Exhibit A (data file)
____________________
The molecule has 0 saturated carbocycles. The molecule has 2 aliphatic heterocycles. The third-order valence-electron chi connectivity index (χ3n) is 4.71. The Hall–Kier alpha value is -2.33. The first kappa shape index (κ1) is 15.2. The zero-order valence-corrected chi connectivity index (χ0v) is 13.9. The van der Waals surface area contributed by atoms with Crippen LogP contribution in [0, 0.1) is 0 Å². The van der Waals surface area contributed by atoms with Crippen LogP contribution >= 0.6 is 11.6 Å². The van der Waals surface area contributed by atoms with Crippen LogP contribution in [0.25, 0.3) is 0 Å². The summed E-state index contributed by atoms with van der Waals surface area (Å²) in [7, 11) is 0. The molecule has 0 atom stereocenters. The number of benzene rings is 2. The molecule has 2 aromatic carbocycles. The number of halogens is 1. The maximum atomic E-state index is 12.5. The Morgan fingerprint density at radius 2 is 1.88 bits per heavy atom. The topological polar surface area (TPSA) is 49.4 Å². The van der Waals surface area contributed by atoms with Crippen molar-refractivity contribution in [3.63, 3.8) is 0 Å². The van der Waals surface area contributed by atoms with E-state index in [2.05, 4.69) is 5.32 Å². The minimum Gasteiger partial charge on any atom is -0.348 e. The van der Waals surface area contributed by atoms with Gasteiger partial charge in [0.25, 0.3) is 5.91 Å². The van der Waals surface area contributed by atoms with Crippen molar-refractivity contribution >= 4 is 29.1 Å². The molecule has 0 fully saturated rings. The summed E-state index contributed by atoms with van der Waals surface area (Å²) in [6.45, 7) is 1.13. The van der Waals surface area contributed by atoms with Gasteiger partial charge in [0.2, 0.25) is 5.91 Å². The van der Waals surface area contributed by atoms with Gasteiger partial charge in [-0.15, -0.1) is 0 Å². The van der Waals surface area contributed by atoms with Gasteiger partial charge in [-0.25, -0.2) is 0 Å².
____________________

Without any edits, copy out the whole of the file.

The molecule has 0 saturated carbocycles. The molecule has 2 aliphatic heterocycles. The third-order valence-electron chi connectivity index (χ3n) is 4.71. The Hall–Kier alpha value is -2.33. The first kappa shape index (κ1) is 15.2. The zero-order valence-corrected chi connectivity index (χ0v) is 13.9. The van der Waals surface area contributed by atoms with Crippen LogP contribution in [0, 0.1) is 0 Å². The van der Waals surface area contributed by atoms with Crippen LogP contribution >= 0.6 is 11.6 Å². The van der Waals surface area contributed by atoms with Crippen LogP contribution in [0.25, 0.3) is 0 Å². The summed E-state index contributed by atoms with van der Waals surface area (Å²) in [7, 11) is 0. The molecule has 0 atom stereocenters. The number of benzene rings is 2. The molecule has 2 aromatic carbocycles. The number of halogens is 1. The maximum atomic E-state index is 12.5. The Morgan fingerprint density at radius 2 is 1.88 bits per heavy atom. The topological polar surface area (TPSA) is 49.4 Å². The van der Waals surface area contributed by atoms with Crippen molar-refractivity contribution in [3.63, 3.8) is 0 Å². The van der Waals surface area contributed by atoms with E-state index in [2.05, 4.69) is 5.32 Å². The minimum Gasteiger partial charge on any atom is -0.348 e. The van der Waals surface area contributed by atoms with Gasteiger partial charge in [0.25, 0.3) is 5.91 Å². The van der Waals surface area contributed by atoms with Crippen molar-refractivity contribution >= 4 is 29.1 Å². The molecule has 0 fully saturated rings. The summed E-state index contributed by atoms with van der Waals surface area (Å²) in [6.45, 7) is 1.13. The van der Waals surface area contributed by atoms with Gasteiger partial charge in [0.2, 0.25) is 5.91 Å². The van der Waals surface area contributed by atoms with Gasteiger partial charge in [-0.15, -0.1) is 0 Å². The van der Waals surface area contributed by atoms with Gasteiger partial charge in [-0.25, -0.2) is 0 Å².